A liver biopsy is a procedure to remove a small sample of liver tissue for laboratory testing. A liver biopsy is commonly performed by inserting a thin needle through your skin and into your liver.
Your doctor will conduct a physical examination and ask about your current and past alcohol use. It's important to be honest about your drinking habits. Your doctor might ask your permission to interview family members about your drinking.
To test for liver disease, your doctor might recommend:
- Liver function tests
- Blood tests
- An ultrasound, CT or MRI scan of the liver
- A liver biopsy, if other tests and imaging don't provide a clear diagnosis or if you are at risk of other causes of hepatitis
Treatment for alcoholic hepatitis involves quitting drinking and therapies to ease the signs and symptoms of liver damage.
If you've been diagnosed with alcoholic hepatitis, you must stop drinking alcohol and never drink alcohol again. It's the only way to possibly reverse liver damage or prevent the disease from worsening. People who don't stop drinking are likely to develop a variety of life-threatening health problems.
If you are dependent on alcohol and want to stop drinking, your doctor can recommend a therapy that's tailored for your needs. It can be dangerous to stop drinking suddenly so if you're dependent, be sure to discuss a plan with your doctor.
Treatment might include:
- Alcoholics Anonymous or other support groups
- Outpatient or residential treatment program
Treatment for malnutrition
Your doctor might recommend a special diet to correct nutritional problems. You might be referred to a dietitian who can suggest ways to increase your consumption of the vitamins and nutrients you lack.
If you have trouble eating, your doctor might recommend tube feeding. A tube is passed down your throat or through your side and into your stomach. A special nutrient-rich liquid diet is then passed through the tube.
Medications to reduce liver inflammation
If you have severe alcoholic hepatitis, your doctor might recommend:
- Corticosteroids. These medications have shown some short-term benefit in increasing the survival of certain people with severe alcoholic hepatitis. However, corticosteroids have serious side effects and generally aren't prescribed if you have failing kidneys, gastrointestinal bleeding or an infection.
- Pentoxifylline. Your doctor might recommend this anti-inflammatory medication if you have severe alcoholic hepatitis and can't take corticosteroids. The overall benefit of pentoxifylline for alcoholic hepatitis isn't clear. Studies indicate that pentoxifylline might not be effective for people with mild alcoholic hepatitis or for people who haven't responded to steroid treatment.
For many people with severe alcoholic hepatitis, the risk of death is high without a liver transplant.
Historically, those with alcoholic hepatitis have not been liver transplant candidates because of the risk that they will return to harmful drinking after transplant. Recent studies, however, suggest that carefully selected patients with severe alcoholic hepatitis have post-transplant survival rates similar to those of liver transplant recipients with other types of liver disease.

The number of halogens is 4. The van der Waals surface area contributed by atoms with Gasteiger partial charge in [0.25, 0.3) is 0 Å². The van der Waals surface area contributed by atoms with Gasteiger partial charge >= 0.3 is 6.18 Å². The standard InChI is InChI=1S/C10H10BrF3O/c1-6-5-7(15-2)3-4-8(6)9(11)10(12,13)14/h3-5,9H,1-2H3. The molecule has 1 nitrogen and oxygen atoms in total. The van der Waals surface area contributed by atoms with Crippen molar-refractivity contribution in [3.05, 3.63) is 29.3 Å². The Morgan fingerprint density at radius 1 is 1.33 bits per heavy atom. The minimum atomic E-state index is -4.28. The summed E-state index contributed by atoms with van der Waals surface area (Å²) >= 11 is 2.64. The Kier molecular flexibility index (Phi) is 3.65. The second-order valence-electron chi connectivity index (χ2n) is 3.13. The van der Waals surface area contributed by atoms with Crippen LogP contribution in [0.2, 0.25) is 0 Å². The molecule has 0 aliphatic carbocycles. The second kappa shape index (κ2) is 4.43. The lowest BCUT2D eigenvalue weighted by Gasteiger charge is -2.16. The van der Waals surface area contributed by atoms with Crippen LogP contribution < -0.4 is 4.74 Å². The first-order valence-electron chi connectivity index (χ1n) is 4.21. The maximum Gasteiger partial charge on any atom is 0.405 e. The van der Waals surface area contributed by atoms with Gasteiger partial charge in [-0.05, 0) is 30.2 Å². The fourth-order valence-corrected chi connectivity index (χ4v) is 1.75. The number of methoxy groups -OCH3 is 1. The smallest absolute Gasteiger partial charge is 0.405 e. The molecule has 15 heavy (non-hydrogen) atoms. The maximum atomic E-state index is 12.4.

For transplant to be an option, you would need:
- To find a program that works with liver transplant patients who have alcoholic hepatitis
- To meet the requirements of the program, which would include lifelong commitment to alcohol abstinence as well as other requirements of the specific transplant center
Explore Mayo Clinic studies testing new treatments, interventions and tests as a means to prevent, detect, treat or manage this disease.
Preparing for your appointment
You might be referred to a digestive disease specialist (gastroenterologist).
What you can do
When you make the appointment, ask about restrictions, such as restricting your diet for certain tests.
Make a list of:
- Your symptoms, including any that may seem unrelated to the reason why you scheduled the appointment, and when they began.
- All medications, vitamins and supplements you take, including doses.
- Key medical information, including other conditions you have.
- Key personal information, including recent changes or stressors in your life. Track your alcohol consumption for a few days so that you can let your doctor know how much you regularly consume.
- Questions to ask your doctor.
Have a relative or friend accompany you, if possible, to help you remember the information you're given.
Questions to ask your doctor
- What's the most likely cause of my symptoms? Are there other possible causes?
- What tests do I need? How do I need to prepare for them?
- Is my condition temporary or chronic?
- What treatments are available? Which one do you recommend?
- I have other health problems. How can I best manage these conditions together?
Don't hesitate to ask other questions.
What to expect from your doctor
Your doctor is likely to ask you questions, including:
- How severe are your symptoms? Are they occasional or constant?
- Does anything improve or worsen your symptoms?
- Have you had hepatitis or yellowing of the skin?
- Do you use recreational drugs?
- Are your family members or friends concerned about your drinking? Have you had social consequences — such as an arrest — because of your drinking?
- Do you get angry or anxious when the subject of your drinking is discussed?
- Do you feel guilty about drinking?
- Do you drink in the morning?
Nov. 30, 2018